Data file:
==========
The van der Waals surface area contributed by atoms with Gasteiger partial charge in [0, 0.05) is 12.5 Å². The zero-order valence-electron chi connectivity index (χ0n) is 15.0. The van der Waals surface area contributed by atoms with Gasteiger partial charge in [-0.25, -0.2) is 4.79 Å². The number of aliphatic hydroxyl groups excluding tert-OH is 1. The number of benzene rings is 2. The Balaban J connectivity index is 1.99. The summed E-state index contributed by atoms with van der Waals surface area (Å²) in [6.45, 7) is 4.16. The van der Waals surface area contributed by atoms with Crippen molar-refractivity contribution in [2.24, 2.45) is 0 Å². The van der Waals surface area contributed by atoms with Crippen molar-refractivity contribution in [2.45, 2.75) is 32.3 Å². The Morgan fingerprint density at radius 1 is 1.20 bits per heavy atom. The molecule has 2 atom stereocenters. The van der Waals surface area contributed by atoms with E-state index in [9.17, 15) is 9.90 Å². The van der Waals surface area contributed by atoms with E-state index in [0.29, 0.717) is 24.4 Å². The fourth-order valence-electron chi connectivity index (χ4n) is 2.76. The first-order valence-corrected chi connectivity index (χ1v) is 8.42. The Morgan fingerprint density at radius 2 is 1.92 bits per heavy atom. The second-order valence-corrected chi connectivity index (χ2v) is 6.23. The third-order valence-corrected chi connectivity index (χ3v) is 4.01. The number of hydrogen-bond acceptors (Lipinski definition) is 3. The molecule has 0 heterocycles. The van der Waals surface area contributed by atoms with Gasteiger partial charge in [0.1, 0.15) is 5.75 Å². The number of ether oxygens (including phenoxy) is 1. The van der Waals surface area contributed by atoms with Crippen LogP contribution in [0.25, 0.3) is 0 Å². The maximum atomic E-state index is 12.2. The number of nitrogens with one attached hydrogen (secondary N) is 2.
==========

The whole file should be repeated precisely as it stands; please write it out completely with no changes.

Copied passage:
The van der Waals surface area contributed by atoms with Gasteiger partial charge in [0, 0.05) is 12.5 Å². The zero-order valence-electron chi connectivity index (χ0n) is 15.0. The van der Waals surface area contributed by atoms with Gasteiger partial charge in [-0.25, -0.2) is 4.79 Å². The number of aliphatic hydroxyl groups excluding tert-OH is 1. The number of benzene rings is 2. The Balaban J connectivity index is 1.99. The summed E-state index contributed by atoms with van der Waals surface area (Å²) in [6.45, 7) is 4.16. The van der Waals surface area contributed by atoms with Crippen molar-refractivity contribution in [2.24, 2.45) is 0 Å². The van der Waals surface area contributed by atoms with Crippen molar-refractivity contribution in [2.45, 2.75) is 32.3 Å². The Morgan fingerprint density at radius 1 is 1.20 bits per heavy atom. The molecule has 2 atom stereocenters. The van der Waals surface area contributed by atoms with E-state index in [9.17, 15) is 9.90 Å². The van der Waals surface area contributed by atoms with E-state index in [0.29, 0.717) is 24.4 Å². The fourth-order valence-electron chi connectivity index (χ4n) is 2.76. The first-order valence-corrected chi connectivity index (χ1v) is 8.42. The Morgan fingerprint density at radius 2 is 1.92 bits per heavy atom. The second-order valence-corrected chi connectivity index (χ2v) is 6.23. The third-order valence-corrected chi connectivity index (χ3v) is 4.01. The number of hydrogen-bond acceptors (Lipinski definition) is 3. The molecule has 0 heterocycles. The van der Waals surface area contributed by atoms with Gasteiger partial charge in [0.1, 0.15) is 5.75 Å². The number of ether oxygens (including phenoxy) is 1. The van der Waals surface area contributed by atoms with Crippen LogP contribution in [0.25, 0.3) is 0 Å². The maximum atomic E-state index is 12.2. The number of nitrogens with one attached hydrogen (secondary N) is 2.